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#FanstRA: Stayin’ alive

Today’s Tag Teams: It’s almost over, oh noes! In fandom, Phylly3 celebrates her second blogiversary! • Avalon considers her favorite fandom moments (includes interview with Jeannie Gisborne)! •  In the Hobbit chain, Antonia Romera compares trailers for An Unexpected Journey in three languages • CDoart‘s the King Richard Armitage blogger, writing on the relevance of the character in times of questionable justice • In fanfic, Jo Ann finishes her story • fedoralady traces the evolution of her “sloth fic” series • In freeform, Gratiana Lovelace rescreens her Armitage birthday vid • Fabo casts Armitage in Hollywood musical remakes • C.S. Winchester takes on Armitage in period costumes from N&S and Miss Marie Lloyd • Links to all FanstRA 3 posts appear here at the end of each day.

This post is inspired, but not exactly based on, Richard Armitage’s character in The Inspector Lynley Mysteries: In Divine Proportion.

I freely admit the reason I’m not going to review this episode is because I wasn’t paying attention to it when I saw it. It was back in January, when I visited my parents in Sweden. They love British crime drama, and were watching The Inspector Lynley Mysteries. I was on my laptop or something at the time, and wasn’t paying much attention, until I heard a familiar voice – OMG, it was the episode with HIM in!! But we were already almost half an hour into the episode, so I had no idea what was going on, and it failed to grab me – aside from the few glimpses of Richard Armitage here and there. Not until the final scenes, I was paying full attention … but then, what I saw, did not surprise me.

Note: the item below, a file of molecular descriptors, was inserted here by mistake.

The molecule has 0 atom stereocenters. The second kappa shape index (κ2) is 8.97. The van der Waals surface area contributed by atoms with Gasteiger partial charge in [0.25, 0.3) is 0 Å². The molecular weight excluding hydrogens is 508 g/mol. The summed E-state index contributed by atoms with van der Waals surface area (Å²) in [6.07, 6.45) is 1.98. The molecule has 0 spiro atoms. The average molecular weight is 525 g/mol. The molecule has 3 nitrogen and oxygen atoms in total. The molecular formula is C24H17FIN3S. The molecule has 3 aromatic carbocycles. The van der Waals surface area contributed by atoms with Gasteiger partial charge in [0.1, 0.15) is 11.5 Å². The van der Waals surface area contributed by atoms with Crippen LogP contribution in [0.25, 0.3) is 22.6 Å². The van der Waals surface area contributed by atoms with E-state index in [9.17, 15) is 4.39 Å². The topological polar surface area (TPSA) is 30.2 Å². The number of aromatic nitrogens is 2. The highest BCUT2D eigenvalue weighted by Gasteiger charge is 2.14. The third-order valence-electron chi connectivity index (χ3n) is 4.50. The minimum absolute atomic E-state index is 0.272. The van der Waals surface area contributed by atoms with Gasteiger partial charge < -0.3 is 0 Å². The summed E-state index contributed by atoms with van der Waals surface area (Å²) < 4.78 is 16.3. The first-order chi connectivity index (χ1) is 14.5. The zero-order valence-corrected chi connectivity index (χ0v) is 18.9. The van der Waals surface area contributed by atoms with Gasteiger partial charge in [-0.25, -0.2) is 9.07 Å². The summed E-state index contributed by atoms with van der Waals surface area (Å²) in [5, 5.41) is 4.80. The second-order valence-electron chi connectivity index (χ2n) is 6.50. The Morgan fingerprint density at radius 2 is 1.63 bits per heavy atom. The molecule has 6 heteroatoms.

If someone points a gun at a character played by Richard Armitage, what do you expect to happen? My first thought was “he’s going to get shot, obviously, because his character always bloody dies in the end!” Let’s see what might have led me to believe such a thing …

Well, there’s Guy of Gisborne … John Bateman/Lucas North … John Porter … Thorin Oakenshield (apologies if you’ve not read the book, but I’m assuming most of us will have by now) … Heinz Kruger … and I can’t remember whether or not he dies as Peter Macduff, I haven’t yet seen Malice Aforethought and haven’t seen disc two of Ultimate Force series two yet, but I’m sure I’ve heard Ian Macalwain gets what’s coming to him. Ricky Deeming was very nearly killed. So, when a gun was pointed at Philip Turner, I knew what was going to happen – it was inevitable. I’m not sure if he actually died, though, but still.

What’s with the character deathwish?

Maybe it’s Richard Armitage’s acting trope. A lot of actors have them, meaning a particular kind of roles they’re drawn to. Try watching through Sam Neill’s filmography and tell me what his success rate of “getting the girl” on screen is. Go on, I’ll wait. 😀

…Okay, to save time: No matter how handsome or charming Sam Neill’s character is, someone else tends to snatch the girl from him, poor man. So that would be his recurring theme as an actor, and I daresay dying is Richard Armitage’s. Why is that?

Is it from some murky backwaters of his mind, an unconscious fear of dying? It’s one of the most fundamental fears around, so it wouldn’t come as a surprise if it were true. Maybe it’s his way of trying to get over a very real fear that most of us carry with us every day?

What do you think? Why are so many of Richard Armitage’s characters so hell-bent on getting killed?

Traxy Thornfield

A Swedish introvert residing in Robin Hood Country (Nottingham, UK) with a husband and two cats. She's an eager participant in tabletop and play-by-post roleplaying, woodworking, photography and European travel, when there's not a plague on. Might get a novel out one of these days, if she doesn't get too distracted along the way.

10 thoughts on “#FanstRA: Stayin’ alive